a wail that told of household woe Stricken
with terror in my handmaids' arms I fell
and fainted. But repeat your tale To one
not unacquaint with misery.
MESSENGER Dear mistress, I was there and
will relate The perfect truth, omitting not
one word. Why should we gloze and flatter,
to be proved Liars hereafter? Truth is ever
best. Well, in attendance on my liege, your
lord, I crossed the plain to its utmost margin,
where The corse of Polyneices, gnawn and
mauled, Was lying yet. We offered first a
prayer To Pluto and the goddess of cross-ways,
With contrite hearts, to deprecate their
ire. Then laved with lustral waves the mangled
corse, Laid it on fresh-lopped branches,
lit a pyre, And to his memory piled a mighty
mound Of mother earth. Then to the caverned
rock, The bridal chamber of the maid and
Death, We sped, about to enter. But a guard
Heard from that godless shrine a far shrill
wail, And ran back to our lord to tell the
news. But as he nearer drew a hollow sound
Of lamentation to the King was borne. He
groaned and uttered then this bitter plaint:
"Am I a prophet? miserable me! Is this
the saddest path I ever trod? 'Tis my son's
voice that calls me. On press on, My henchmen,
haste with double speed to the tomb Where
rocks down-torn have made a gap, look in
And tell me if in truth I recognize The voice
of Haemon or am heaven-deceived." So
at the bidding of our distraught lord We
looked, and in the craven's vaulted gloom
I saw the maiden lying strangled there, A
noose of linen twined about her neck; And
hard beside her, clasping her cold form,
Her lover lay bewailing his dead bride Death-wedded,
and his father's cruelty. When the King saw
him, with a terrible groan He moved towards
him, crying, "O my son What hast thou
done? What ailed thee? What mischance Has
reft thee of thy reason? O come forth, Come
forth, my son; thy father supplicates."
But the son glared at him with tiger eyes,
Spat in his face, and then, without a word,
Drew his two-hilted sword and smote, but
missed His father flying backwards. Then
the boy, Wroth with himself, poor wretch,
incontinent Fell on his sword and drove it
through his side Home, but yet breathing
clasped in his lax arms The maid, her pallid
cheek incarnadined With his expiring gasps.
So there they lay Two corpses, one in death.
His marriage rites Are consummated in the
halls of Death: A witness that of ills whate'er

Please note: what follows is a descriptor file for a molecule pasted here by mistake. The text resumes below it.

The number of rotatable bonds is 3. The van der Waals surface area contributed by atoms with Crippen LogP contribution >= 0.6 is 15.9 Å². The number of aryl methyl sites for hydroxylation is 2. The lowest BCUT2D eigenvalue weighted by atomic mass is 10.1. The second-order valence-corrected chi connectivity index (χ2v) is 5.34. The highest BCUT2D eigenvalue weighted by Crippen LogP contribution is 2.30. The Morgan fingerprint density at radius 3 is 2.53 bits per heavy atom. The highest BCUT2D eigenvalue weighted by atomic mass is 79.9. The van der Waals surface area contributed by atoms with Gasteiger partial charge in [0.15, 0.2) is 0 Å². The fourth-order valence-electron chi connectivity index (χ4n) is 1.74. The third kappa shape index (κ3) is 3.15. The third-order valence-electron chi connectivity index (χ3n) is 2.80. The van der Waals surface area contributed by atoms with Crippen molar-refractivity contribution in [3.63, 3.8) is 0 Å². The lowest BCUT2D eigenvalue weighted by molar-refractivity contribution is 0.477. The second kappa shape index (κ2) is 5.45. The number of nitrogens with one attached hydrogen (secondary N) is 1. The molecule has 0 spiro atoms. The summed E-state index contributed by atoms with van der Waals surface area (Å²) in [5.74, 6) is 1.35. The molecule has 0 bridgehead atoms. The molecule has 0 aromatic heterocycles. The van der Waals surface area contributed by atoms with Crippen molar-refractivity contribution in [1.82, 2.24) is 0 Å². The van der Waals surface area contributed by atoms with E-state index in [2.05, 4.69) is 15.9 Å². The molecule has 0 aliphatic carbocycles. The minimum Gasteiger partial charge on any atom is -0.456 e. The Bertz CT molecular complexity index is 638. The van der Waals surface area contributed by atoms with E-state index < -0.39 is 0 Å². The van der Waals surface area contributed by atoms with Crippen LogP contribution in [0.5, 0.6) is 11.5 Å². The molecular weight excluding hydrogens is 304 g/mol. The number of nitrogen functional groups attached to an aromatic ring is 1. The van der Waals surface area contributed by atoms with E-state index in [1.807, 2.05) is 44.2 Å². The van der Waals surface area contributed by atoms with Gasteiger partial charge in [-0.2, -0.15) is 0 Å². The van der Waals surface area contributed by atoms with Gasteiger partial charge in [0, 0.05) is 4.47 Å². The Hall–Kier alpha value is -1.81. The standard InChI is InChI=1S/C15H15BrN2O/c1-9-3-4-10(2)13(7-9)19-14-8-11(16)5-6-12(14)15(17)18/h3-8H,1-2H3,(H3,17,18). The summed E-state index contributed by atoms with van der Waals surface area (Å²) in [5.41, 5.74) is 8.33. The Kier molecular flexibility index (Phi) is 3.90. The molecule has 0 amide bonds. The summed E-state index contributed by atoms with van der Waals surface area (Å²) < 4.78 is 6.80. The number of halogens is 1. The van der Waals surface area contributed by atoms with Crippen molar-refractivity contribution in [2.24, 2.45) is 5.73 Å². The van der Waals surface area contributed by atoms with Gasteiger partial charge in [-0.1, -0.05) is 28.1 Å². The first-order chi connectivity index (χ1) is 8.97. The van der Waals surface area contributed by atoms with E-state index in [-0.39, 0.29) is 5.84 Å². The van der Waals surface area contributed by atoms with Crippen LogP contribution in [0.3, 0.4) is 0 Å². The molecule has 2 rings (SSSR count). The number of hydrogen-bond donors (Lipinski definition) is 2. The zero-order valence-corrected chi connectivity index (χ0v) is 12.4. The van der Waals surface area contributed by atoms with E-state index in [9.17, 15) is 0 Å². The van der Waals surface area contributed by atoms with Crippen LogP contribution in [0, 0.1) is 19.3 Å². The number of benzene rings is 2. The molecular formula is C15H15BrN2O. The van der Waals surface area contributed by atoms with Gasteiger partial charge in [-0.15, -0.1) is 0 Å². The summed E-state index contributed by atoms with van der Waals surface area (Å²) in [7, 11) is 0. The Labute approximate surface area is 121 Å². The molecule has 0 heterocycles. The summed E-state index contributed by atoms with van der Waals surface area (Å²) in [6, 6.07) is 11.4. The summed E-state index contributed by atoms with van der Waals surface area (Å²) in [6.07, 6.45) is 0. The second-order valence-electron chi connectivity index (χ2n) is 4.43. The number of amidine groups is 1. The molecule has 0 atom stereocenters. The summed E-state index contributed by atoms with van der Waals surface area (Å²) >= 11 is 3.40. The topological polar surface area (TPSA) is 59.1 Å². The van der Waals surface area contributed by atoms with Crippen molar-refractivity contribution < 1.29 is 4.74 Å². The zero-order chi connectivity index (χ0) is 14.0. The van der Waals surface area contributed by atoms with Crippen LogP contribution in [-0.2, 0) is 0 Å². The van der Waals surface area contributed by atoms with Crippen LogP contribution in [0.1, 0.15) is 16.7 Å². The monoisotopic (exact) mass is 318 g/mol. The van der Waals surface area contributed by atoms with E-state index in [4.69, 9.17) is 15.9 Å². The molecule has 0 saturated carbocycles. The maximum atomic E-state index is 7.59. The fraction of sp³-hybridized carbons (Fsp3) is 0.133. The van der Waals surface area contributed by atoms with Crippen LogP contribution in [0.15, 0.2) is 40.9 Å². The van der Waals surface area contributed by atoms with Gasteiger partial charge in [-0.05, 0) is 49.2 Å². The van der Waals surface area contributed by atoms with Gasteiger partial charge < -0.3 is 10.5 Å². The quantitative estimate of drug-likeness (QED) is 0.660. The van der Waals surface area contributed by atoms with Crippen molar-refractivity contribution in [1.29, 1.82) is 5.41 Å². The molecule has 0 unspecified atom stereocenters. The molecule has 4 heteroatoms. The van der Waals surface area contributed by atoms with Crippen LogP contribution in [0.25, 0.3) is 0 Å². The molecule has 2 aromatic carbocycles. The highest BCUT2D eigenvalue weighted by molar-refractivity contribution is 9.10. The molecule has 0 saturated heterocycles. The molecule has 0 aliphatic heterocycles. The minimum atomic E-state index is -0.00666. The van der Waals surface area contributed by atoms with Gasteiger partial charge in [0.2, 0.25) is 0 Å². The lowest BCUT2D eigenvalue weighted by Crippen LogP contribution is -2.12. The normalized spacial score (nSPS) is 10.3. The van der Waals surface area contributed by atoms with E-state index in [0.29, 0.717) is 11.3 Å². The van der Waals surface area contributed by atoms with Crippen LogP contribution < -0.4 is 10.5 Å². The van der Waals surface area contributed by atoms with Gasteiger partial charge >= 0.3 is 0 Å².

befall Mortals' unwisdom is the worst of
all. [Exit EURYDICE]
CHORUS What makest thou of this? The Queen
has gone Without a word importing good or
MESSENGER I marvel too, but entertain good
hope. 'Tis that she shrinks in public to
lament Her son's sad ending, and in privacy
Would with her maidens mourn a private loss.
Trust me, she is discreet and will not err.
CHORUS I know not, but strained silence,
so I deem, Is no less ominous than excessive
MESSENGER Well, let us to the house and solve
our doubts, Whether the tumult of her heart
conceals Some fell design. It may be thou
art right: Unnatural silence signifies no
Lo! the King himself appears. Evidence he
with him bears 'Gainst himself (ah me! I
quake 'Gainst a king such charge to make)
But all must own, The guilt is his and his
Woe for sin of minds perverse, Deadly fraught
with mortal curse. Behold us slain and slayers,
all akin. Woe for my counsel dire, conceived
in sin. Alas, my son, Life scarce begun,
Thou wast undone. The fault was mine, mine
only, O my son!
CHORUS Too late thou seemest to perceive
(Str. 2) By sorrow schooled. Heavy the hand
of God, Thorny and rough the paths my feet
have trod, Humbled my pride, my pleasure
turned to pain; Poor mortals, how we labor
all in vain! [Enter SECOND MESSENGER]
SECOND MESSENGER Sorrows are thine, my lord,
and more to come, One lying at thy feet,
another yet More grievous waits thee, when
thou comest home.
CREON What woe is lacking to my tale of woes?
SECOND MESSENGER Thy wife, the mother of
thy dead son here, Lies stricken by a fresh
(Ant. 1) How bottomless the pit!
Does claim me too, O Death? What is this
word he saith,
This woeful messenger? Say, is it fit To
slay anew a man already slain?
Is Death at work again,
Stroke upon stroke, first son, then mother
CHORUS Look for thyself. She lies for all
(Ant. 2) Alas! another added woe I see. What
more remains to crown my agony? A minute
past I clasped a lifeless son, And now another
victim Death hath won. Unhappy mother, most
SECOND MESSENGER Beside the altar on a keen-edged
sword She fell and closed her eyes in night,
but erst She mourned for Megareus who nobly
died Long since, then for her son; with her
last breath She cursed thee, the slayer of
I shudder with affright
O for a two-edged sword to slay outright
A wretch like me, Made one with misery.
SECOND MESSENGER 'Tis true that thou wert
charged by the dead Queen As author of both
deaths, hers and her son's.
CREON In what wise was her self-destruction
SECOND MESSENGER Hearing the loud lament
above her son With her own hand she stabbed
herself to the heart.
(Str. 4) I am the guilty cause. I did the
deed, Thy murderer. Yea, I guilty plead.
My henchmen, lead me hence, away, away, A
cipher, less than nothing; no delay!
CHORUS Well said, if in disaster aught is
well His past endure demand the speediest
Come, Fate, a friend at need, Come with all
speed! Come, my best friend, And speed my
end! Away, away!
Let me not look upon another day!
CHORUS This for the morrow; to us are present
needs That they whom it concerns must take
CREON I join your prayer that echoes my desire.
CHORUS O pray not, prayers are idle; from
the doom Of fate for mortals refuge is there
(Ant. 4) Away with me, a worthless wretch
who slew Unwitting thee, my son, thy mother
too. Whither to turn I know now; every way
Leads but astray,
And on my head I feel the heavy weight
Of crushing Fate.
CHORUS Of happiness the chiefest part
Is a wise heart:
And to defraud the gods in aught
With peril's fraught.
Swelling words of high-flown might Mightily
the gods do smite. Chastisement for errors
past Wisdom brings to age at last.